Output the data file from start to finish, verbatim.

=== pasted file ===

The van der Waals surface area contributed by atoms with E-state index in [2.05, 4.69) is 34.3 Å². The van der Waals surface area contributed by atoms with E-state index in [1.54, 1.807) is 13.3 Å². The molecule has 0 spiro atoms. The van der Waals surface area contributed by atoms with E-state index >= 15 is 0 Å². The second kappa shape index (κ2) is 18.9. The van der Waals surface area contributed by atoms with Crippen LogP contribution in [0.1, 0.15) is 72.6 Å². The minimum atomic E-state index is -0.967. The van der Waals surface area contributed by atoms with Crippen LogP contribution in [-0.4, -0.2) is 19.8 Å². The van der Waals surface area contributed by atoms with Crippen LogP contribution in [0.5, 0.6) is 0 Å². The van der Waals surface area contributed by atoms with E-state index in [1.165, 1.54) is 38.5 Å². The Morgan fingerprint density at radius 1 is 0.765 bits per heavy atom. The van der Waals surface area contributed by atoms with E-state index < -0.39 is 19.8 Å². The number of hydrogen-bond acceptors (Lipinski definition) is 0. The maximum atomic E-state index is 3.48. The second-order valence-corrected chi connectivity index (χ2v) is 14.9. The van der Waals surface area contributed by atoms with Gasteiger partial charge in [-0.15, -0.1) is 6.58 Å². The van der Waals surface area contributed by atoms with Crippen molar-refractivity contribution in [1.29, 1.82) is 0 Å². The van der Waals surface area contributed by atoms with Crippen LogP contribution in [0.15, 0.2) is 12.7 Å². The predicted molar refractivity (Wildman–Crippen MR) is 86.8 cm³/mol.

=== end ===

The van der Waals surface area contributed by atoms with E-state index in [2.05, 4.69) is 34.3 Å². The van der Waals surface area contributed by atoms with E-state index in [1.54, 1.807) is 13.3 Å². The molecule has 0 spiro atoms. The van der Waals surface area contributed by atoms with E-state index >= 15 is 0 Å². The second kappa shape index (κ2) is 18.9. The van der Waals surface area contributed by atoms with Crippen LogP contribution in [0.1, 0.15) is 72.6 Å². The minimum atomic E-state index is -0.967. The van der Waals surface area contributed by atoms with Crippen LogP contribution in [-0.4, -0.2) is 19.8 Å². The van der Waals surface area contributed by atoms with Crippen LogP contribution in [0.5, 0.6) is 0 Å². The van der Waals surface area contributed by atoms with E-state index in [1.165, 1.54) is 38.5 Å². The Morgan fingerprint density at radius 1 is 0.765 bits per heavy atom. The van der Waals surface area contributed by atoms with E-state index < -0.39 is 19.8 Å². The number of hydrogen-bond acceptors (Lipinski definition) is 0. The maximum atomic E-state index is 3.48. The second-order valence-corrected chi connectivity index (χ2v) is 14.9. The van der Waals surface area contributed by atoms with Gasteiger partial charge in [-0.15, -0.1) is 6.58 Å². The van der Waals surface area contributed by atoms with Crippen molar-refractivity contribution in [1.29, 1.82) is 0 Å². The van der Waals surface area contributed by atoms with Crippen LogP contribution in [0.15, 0.2) is 12.7 Å². The predicted molar refractivity (Wildman–Crippen MR) is 86.8 cm³/mol.